Toon Army: get up off your knees

We’ve been here before haven’t we? Rafa has gone – and as a result, there will be another bout of handwringing and agonising about NUFC, all laid out in public. The press will have their say, there’ll be phone-ins to Five Live, and most of it will miss the point.

As plenty of supporters have said, it shouldn’t be a surprise to anyone that Benitez has gone. He deserved better. Anyone with any sense would walk away from an association with the rotten ownership of this club. The incompetence, the greed, the PR disasters and the lack of vision is too much to bear for most of us, never mind one of the top managers in the game. It’s clear that the one thing that has kept Rafa in Toon is us – the fans, but it’s equally clear that it can’t be sustained.

From day one, Rafa’s been treated without any respect by Mike Ashley, someone who doesn’t understand the first thing about football, our fans, the region or Newcastle United. In fact, Ashley acts like someone who doesn’t even seem to know why he bought the club: it might as well have been Slazenger or Dunlop. He’s a gambler, someone who buys Adidas shares one week and sells them the next for millions of profit. That doesn’t take intelligence, just a large pot to gamble with. He’s an asset stripper and a chancer. I’m pretty sure he wants to move the club on, but equally, he has such wealth that he doesn’t have to. He’s in no kind of hurry, and he doesn’t give a damn about the damage he causes on his way out.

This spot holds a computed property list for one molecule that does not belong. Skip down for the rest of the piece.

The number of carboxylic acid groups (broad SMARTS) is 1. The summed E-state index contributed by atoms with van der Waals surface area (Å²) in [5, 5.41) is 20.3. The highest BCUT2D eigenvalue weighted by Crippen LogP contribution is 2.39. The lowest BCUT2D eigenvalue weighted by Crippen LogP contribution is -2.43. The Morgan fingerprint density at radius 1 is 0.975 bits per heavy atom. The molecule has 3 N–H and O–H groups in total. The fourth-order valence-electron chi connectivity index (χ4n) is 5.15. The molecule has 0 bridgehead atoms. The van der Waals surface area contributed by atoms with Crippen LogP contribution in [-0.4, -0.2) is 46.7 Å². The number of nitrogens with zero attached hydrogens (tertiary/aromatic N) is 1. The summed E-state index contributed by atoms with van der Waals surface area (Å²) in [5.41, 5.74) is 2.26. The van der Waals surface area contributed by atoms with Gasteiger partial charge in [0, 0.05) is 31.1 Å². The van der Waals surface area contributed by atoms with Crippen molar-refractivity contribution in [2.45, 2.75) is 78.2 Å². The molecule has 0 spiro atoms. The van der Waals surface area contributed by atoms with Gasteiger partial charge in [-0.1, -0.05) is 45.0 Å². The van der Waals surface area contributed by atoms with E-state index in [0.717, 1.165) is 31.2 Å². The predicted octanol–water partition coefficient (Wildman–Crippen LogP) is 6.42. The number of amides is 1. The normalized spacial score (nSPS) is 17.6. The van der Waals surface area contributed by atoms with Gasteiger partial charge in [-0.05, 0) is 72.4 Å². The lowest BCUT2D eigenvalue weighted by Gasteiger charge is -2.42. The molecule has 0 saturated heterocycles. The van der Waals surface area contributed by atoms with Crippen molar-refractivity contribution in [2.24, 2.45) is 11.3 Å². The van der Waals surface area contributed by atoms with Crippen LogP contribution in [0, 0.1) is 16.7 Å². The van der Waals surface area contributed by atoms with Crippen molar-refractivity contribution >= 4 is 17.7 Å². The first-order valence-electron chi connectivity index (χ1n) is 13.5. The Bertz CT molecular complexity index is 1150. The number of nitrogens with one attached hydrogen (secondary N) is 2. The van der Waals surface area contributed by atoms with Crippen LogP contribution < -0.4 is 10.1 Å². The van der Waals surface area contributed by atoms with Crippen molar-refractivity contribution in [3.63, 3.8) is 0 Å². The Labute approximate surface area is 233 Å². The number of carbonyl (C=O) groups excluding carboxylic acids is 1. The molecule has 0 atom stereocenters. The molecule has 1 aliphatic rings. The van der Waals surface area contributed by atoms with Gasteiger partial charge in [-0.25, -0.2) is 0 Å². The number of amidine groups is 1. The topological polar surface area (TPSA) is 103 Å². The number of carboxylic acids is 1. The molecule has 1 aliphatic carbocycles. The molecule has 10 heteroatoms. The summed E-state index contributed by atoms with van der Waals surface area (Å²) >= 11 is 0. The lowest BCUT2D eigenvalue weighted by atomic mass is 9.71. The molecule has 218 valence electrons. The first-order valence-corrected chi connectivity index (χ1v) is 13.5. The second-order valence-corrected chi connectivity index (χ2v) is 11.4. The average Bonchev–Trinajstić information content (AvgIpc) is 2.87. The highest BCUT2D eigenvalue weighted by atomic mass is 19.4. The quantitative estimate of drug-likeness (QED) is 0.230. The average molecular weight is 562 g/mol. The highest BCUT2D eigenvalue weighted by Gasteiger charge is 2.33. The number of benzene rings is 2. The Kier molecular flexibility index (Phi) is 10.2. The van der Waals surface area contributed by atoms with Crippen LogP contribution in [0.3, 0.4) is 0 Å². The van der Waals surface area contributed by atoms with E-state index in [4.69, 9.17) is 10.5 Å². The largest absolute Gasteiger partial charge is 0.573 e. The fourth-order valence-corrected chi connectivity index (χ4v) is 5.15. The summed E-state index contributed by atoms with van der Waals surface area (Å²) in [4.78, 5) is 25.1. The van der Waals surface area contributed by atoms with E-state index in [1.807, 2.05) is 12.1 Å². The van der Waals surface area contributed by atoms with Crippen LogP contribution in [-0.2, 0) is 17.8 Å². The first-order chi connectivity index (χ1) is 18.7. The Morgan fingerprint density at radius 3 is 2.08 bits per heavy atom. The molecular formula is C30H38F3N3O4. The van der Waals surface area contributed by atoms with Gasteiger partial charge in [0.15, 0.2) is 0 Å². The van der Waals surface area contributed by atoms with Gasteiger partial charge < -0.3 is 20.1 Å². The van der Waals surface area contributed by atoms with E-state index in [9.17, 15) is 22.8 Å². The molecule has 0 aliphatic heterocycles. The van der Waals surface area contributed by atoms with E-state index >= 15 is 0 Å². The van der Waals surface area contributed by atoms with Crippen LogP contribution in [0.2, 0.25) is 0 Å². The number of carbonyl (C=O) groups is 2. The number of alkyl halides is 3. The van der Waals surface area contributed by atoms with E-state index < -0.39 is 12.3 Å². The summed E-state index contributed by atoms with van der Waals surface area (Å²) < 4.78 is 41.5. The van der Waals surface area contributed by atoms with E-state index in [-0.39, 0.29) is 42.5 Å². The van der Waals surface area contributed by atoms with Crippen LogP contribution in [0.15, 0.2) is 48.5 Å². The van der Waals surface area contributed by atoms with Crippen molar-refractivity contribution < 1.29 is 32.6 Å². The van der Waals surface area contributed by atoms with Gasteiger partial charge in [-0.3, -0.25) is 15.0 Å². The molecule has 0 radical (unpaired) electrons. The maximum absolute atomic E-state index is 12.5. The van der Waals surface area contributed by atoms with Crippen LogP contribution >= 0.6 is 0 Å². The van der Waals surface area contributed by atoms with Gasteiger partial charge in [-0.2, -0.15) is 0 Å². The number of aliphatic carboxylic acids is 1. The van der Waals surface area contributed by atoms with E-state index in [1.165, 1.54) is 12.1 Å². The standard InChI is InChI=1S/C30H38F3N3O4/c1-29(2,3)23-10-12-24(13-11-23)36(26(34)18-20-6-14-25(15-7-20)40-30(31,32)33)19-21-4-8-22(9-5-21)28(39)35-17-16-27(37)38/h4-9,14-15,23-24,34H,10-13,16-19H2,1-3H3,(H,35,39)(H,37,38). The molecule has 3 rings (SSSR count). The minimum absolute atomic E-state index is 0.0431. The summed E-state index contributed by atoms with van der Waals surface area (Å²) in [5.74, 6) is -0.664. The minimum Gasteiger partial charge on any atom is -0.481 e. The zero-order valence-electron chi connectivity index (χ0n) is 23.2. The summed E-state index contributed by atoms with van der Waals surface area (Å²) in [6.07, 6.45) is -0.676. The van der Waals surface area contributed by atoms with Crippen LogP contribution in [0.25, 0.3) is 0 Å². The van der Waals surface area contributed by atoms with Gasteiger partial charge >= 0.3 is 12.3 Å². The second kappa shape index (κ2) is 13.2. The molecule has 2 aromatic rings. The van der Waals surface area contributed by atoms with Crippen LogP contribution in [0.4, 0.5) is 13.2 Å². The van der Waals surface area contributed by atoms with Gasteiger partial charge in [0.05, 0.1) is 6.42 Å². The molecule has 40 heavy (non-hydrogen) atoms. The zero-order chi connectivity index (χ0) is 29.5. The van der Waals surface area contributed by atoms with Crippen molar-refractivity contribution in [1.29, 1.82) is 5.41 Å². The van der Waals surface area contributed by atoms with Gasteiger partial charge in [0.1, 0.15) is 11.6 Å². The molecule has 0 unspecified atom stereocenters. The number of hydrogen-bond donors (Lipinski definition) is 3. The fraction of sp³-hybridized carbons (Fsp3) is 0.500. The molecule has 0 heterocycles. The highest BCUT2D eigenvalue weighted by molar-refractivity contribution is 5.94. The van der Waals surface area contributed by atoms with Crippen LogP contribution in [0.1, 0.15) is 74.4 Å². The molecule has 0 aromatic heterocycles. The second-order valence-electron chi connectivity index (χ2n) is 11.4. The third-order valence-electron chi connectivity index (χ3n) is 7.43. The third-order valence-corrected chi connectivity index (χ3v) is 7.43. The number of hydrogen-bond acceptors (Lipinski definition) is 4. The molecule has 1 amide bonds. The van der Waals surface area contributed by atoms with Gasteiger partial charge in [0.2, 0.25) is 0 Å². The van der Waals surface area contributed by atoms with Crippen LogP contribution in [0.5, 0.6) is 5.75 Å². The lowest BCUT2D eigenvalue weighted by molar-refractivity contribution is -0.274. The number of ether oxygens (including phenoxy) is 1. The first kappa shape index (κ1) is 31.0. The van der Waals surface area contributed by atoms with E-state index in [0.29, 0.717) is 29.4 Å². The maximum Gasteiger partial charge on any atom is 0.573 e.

This is all very well – and people should be angry. But here’s the really important thing. It’s not about him, it’s about us. We already know what an utter bastard Ashley is. This is the owner of Sports Direct, a company which has one of the worst reputations in the country for how it treats its staff. A woman gave birth in his Shirebrook warehouse, because she was so scared to miss her shift, for God’s sake. He has no morals, and will never make a moral decision about Newcastle, so we’re going to have to do what any good trade union would do with an appalling, exploitative boss, and force him.

Yes, we’re going to have to do it ourselves. Not relying on a lucky billionaire buyout, or some local hero to rescue the club. Newcastle fans are going to have to stop expecting someone else to do the hard work for them and start being serious about how we really boot Ashley and his crew out. Let’s be honest: up until now, we haven’t been serious, with the exception of a small group of determined activists (I salute you). Occasionally breaking into “get out of our club!” isn’t going to do it, and neither is sulking on the sidelines.

Now it’s time for three things to happen: firstly, for the rest of the 50,000 in the ground to grow a conscience and take some responsibility, instead of sitting there in a comfortable seat watching this disaster unfold. Secondly, for people who are staying away (which is a principled stance) to join up the dots and organise alongside those who still go to games – we need to end that divide, by having visible protests at the ground. Thirdly, we need to realise that a real campaign doesn’t have one strategy, it offers a load of ways for people to protest and campaign, and builds it into one.